One of my students suggested that the corpse represents the "noble war dead" always invoked in political oratory to this day. The dead are always summoned to bear witness to some national cause. My student believes that what Goya is saying is that ultimately the dead have nothing to say to us. They have no answers for us. I like this idea.
While Goya painted lots of religious work on commission, he was not a believer. He despised the Spanish Church as a bastion of superstition, corruption, and reaction. In his private prints and paintings, he savaged it. What I think he suggests in this print is that the traditional language of religion is now forever broken, that this new world of modernity has no reliable precedents to guide it, that institutional religion is too busy preserving its identity to have anything meaningful to say. And yet, Goya shows us that those original stirrings, that ancient fear and reverence for the dead, those dreams and powerful intimations that gave rise to religion in the first place, are still very much with us, looking for new forms in which to manifest themselves.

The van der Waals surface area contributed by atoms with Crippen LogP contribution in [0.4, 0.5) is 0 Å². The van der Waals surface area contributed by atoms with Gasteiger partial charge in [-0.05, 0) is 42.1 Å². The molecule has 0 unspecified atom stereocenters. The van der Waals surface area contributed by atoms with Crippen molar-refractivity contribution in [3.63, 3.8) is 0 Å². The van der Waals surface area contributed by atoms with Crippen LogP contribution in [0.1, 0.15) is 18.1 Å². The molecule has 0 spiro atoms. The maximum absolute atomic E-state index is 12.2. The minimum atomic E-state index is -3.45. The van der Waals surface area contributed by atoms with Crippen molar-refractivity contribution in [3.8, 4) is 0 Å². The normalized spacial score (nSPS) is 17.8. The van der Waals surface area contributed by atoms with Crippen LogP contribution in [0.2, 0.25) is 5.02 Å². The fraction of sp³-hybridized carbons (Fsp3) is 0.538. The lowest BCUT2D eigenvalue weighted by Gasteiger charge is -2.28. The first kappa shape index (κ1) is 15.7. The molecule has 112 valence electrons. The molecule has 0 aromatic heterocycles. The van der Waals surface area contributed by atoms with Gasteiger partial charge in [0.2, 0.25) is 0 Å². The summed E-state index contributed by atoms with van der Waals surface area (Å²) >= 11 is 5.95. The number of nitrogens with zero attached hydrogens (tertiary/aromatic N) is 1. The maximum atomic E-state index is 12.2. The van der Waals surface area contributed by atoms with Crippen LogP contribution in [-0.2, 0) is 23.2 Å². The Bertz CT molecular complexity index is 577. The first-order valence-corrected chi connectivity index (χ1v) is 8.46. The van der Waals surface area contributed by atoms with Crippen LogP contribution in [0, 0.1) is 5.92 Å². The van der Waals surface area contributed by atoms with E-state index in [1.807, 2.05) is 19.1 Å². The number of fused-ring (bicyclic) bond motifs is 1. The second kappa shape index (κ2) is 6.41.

Goya gives us one of the greatest and most powerful images of doubt in art.